Sure enough, before the end of business yesterday, I got a call back from the person charged with serving and protecting the computer from the attack of the humans. She announced that the computer had made a mistake and that it was now reinstating coverage for Richie, retroactive to the date of termination. An email arrived shortly thereafter, confirming the reinstatement and stating that the computer had now erased the $200 charge from the system. Score 3 for the humans, 3 for the computer.

And so, as of this morning, Richie is insured. While I slept a little better last night, rest still does not come easy. The computer has not yet decided what premium Richie owes for this year, and the computer is about to send that information to the state agency charged with serving and protecting the innocent from the ravages of the system. I am not betting Richie $100 that the computer is not planning another round of attacks.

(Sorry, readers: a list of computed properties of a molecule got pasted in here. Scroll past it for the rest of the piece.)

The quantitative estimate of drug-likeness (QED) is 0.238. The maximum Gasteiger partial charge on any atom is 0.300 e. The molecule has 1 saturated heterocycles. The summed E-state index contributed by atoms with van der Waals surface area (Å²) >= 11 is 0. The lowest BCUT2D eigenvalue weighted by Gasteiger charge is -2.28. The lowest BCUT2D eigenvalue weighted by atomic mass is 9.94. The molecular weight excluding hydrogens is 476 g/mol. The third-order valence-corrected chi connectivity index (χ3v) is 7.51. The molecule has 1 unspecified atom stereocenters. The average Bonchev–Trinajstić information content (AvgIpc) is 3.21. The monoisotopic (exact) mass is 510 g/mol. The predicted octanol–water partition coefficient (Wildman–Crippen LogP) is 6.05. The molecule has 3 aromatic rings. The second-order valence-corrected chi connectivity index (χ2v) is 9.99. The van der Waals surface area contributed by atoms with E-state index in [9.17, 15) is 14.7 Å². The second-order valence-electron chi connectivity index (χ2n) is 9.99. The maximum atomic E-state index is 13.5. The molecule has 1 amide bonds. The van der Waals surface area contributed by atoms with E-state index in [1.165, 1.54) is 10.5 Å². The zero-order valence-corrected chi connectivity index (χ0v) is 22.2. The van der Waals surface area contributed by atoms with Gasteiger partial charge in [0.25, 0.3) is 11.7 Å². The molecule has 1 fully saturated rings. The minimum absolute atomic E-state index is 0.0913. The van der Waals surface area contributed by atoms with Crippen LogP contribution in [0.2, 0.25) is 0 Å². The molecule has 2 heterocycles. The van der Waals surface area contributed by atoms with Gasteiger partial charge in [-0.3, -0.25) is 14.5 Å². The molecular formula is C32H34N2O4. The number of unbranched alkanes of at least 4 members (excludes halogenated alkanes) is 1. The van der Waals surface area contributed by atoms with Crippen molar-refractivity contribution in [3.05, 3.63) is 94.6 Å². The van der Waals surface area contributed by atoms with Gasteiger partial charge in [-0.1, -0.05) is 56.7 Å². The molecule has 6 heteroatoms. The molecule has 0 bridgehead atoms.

Thursday, January 20, 2011

The Show Must Go On


The Show must go on. The annual Shot Show in Las Vegas that is. Is there no more jarring juxtaposition than an article ("Giffords Set for Transfer to Rehabilitation Center") with an accompanying picture of tributes to the congresswoman, above a story ("In an Ocean of Firearms, Tucson Is Far Away") and a photo of an array of weapons waiting for the ready, aim, fire brigade.